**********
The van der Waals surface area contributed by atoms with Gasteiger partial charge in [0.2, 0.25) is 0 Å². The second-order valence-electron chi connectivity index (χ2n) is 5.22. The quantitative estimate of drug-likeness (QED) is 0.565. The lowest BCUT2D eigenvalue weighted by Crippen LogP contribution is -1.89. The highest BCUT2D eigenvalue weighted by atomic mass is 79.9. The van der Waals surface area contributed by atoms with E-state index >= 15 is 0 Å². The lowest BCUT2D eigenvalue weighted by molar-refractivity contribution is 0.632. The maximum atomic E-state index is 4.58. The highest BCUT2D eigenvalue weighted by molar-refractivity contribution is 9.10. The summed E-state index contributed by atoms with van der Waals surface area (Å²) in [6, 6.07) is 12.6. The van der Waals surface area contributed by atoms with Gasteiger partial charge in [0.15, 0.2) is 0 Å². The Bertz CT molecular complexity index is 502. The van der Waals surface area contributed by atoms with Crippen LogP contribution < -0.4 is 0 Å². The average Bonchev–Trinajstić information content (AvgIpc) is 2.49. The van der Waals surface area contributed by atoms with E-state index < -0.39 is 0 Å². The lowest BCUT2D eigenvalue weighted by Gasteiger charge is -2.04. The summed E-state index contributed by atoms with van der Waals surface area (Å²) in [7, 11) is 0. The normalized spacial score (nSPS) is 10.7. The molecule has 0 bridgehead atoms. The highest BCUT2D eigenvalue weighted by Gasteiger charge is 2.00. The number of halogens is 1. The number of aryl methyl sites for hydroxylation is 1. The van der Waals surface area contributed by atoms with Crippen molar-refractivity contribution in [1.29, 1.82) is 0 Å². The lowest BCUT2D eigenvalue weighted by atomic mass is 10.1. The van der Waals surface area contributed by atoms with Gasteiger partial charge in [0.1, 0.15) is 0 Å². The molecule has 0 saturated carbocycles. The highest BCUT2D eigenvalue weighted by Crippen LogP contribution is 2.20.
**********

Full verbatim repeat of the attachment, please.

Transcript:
The van der Waals surface area contributed by atoms with Gasteiger partial charge in [0.2, 0.25) is 0 Å². The second-order valence-electron chi connectivity index (χ2n) is 5.22. The quantitative estimate of drug-likeness (QED) is 0.565. The lowest BCUT2D eigenvalue weighted by Crippen LogP contribution is -1.89. The highest BCUT2D eigenvalue weighted by atomic mass is 79.9. The van der Waals surface area contributed by atoms with E-state index >= 15 is 0 Å². The lowest BCUT2D eigenvalue weighted by molar-refractivity contribution is 0.632. The maximum atomic E-state index is 4.58. The highest BCUT2D eigenvalue weighted by molar-refractivity contribution is 9.10. The summed E-state index contributed by atoms with van der Waals surface area (Å²) in [6, 6.07) is 12.6. The van der Waals surface area contributed by atoms with Gasteiger partial charge in [0.15, 0.2) is 0 Å². The Bertz CT molecular complexity index is 502. The van der Waals surface area contributed by atoms with Crippen LogP contribution < -0.4 is 0 Å². The average Bonchev–Trinajstić information content (AvgIpc) is 2.49. The van der Waals surface area contributed by atoms with E-state index < -0.39 is 0 Å². The lowest BCUT2D eigenvalue weighted by Gasteiger charge is -2.04. The summed E-state index contributed by atoms with van der Waals surface area (Å²) in [7, 11) is 0. The normalized spacial score (nSPS) is 10.7. The molecule has 0 bridgehead atoms. The highest BCUT2D eigenvalue weighted by Gasteiger charge is 2.00. The number of halogens is 1. The number of aryl methyl sites for hydroxylation is 1. The van der Waals surface area contributed by atoms with Crippen molar-refractivity contribution in [1.29, 1.82) is 0 Å². The lowest BCUT2D eigenvalue weighted by atomic mass is 10.1. The van der Waals surface area contributed by atoms with Gasteiger partial charge in [0.1, 0.15) is 0 Å². The molecule has 0 saturated carbocycles. The highest BCUT2D eigenvalue weighted by Crippen LogP contribution is 2.20.